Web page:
The controls for Speedrunner are mapped very well for the Nintendo Switch port, and feel quite intuitive. After understanding the location for dash, hook, slide, jump and powerup, everything slotted easily into place. I did a few story missions to test my mettle and unlock some items, and everything was hunky dory. The graphics look wonderful in both handheld mode and docked mode, and the simple but enjoyable soundtrack piped through my tiny speakers as well as the television setup. Much like Runbow last year, this is one of those games that feels inherently “Nintendo” and fits like a glove within the system. The colorful cast of characters, who all have unlockable skins and exhibit certain quirks and personality traits (but don’t have any differences in gameplay), could easily be featured in some sort of b-list Smash Bros clone in the future. There’s a tremendous amount of stuff to unlock through exp, and the online matchmaking is decent right now, though I imagine that’s due to the new release buzz. It’s such a shame the game never achieved PC and console cross play, but maybe it’s something for the future. The number of tracks is tremendous, and the DLC packs allow for a whole lot more to be tacked on if this game becomes your thing. Arguably, if you already enjoy Speedrunners and just want another copy on your Switch, the deluxe edition might be the right investment.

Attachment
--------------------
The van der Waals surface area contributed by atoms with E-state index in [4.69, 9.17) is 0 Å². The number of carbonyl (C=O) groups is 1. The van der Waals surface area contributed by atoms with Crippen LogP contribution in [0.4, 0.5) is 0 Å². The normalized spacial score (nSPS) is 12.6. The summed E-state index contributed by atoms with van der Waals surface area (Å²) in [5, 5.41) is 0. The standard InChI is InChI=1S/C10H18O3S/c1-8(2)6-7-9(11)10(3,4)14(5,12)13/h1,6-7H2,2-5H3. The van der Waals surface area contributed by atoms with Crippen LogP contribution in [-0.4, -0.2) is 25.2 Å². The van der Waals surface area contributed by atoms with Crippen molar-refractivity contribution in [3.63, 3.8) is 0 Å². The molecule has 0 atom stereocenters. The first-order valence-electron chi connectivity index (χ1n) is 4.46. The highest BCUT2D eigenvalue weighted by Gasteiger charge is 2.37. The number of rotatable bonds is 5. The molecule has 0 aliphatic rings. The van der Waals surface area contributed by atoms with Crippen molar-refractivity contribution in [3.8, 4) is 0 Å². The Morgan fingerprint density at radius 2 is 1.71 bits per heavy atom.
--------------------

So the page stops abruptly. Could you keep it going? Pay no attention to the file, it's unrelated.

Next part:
However, you seriously might want to try before you buy. For whatever reason, there is such a tremendous amount of stutter and lag in handheld mode (in my experience) that Speedrunners is not worth playing on the go. The AI clearly doesn’t see when the screen freezes for upwards of two full seconds on my end, but they can run right ahead and keep up with the track while I’m blind for what feels like an eternity. This is one of those games where every single millisecond is key, so how the hell am I supposed to play and enjoy myself when the game simply gives up? If this only happened once, that would be one thing, but it happened multiple times in both versus mode (locally) and story mode (what the hell?). Since I did online in docked mode, I never noticed a stutter there, but I’m wondering if that was because I was docked, and that just makes it feel ridiculous. The reason I’m getting this game on the Switch is portability, and it won’t play well if I’m going portable. I sincerely hope there’s a patch as soon as possible, because this is pretty embarrassing.

Still, It’s Speedrunners on the go, and that has exciting potential, if not execution. Intrinsically, the game is a blast to play, super easy to pick up, and one of those titles that can be busted out for a full on tournament in your home or to quickly settle a dispute, video game style. I’m certain TinyBuild will be able to patch this out (they’ve been good about balancing their Switch releases so far), and, if we can stabilize handheld mode, then we’ve got a fantastic on-the-go competition for everyone and anyone. Just, you know, not yet.

REVIEW CODE: A complimentary Nintendo Switch code was provided to Bonus Stage for this review. Please send all review code enquiries to editor@bonusstage.co.uk.

Subscribe to our mailing list

Get the latest game reviews, news, features, and more straight to your inbox

Thank you for subscribing to Bonus Stage.

Something went wrong.

Speedrunners Review
  • Gameplay - 7/10
    7/10
  • Graphics - 7/10
    7/10
  • Sound - 7/10
    7/10
  • Replay Value - 7/10
    7/10
Overall
7/10

Summary

The Switch port of this white knuckle competitive runner looks great, but hiccups and face plants at all the wrong times.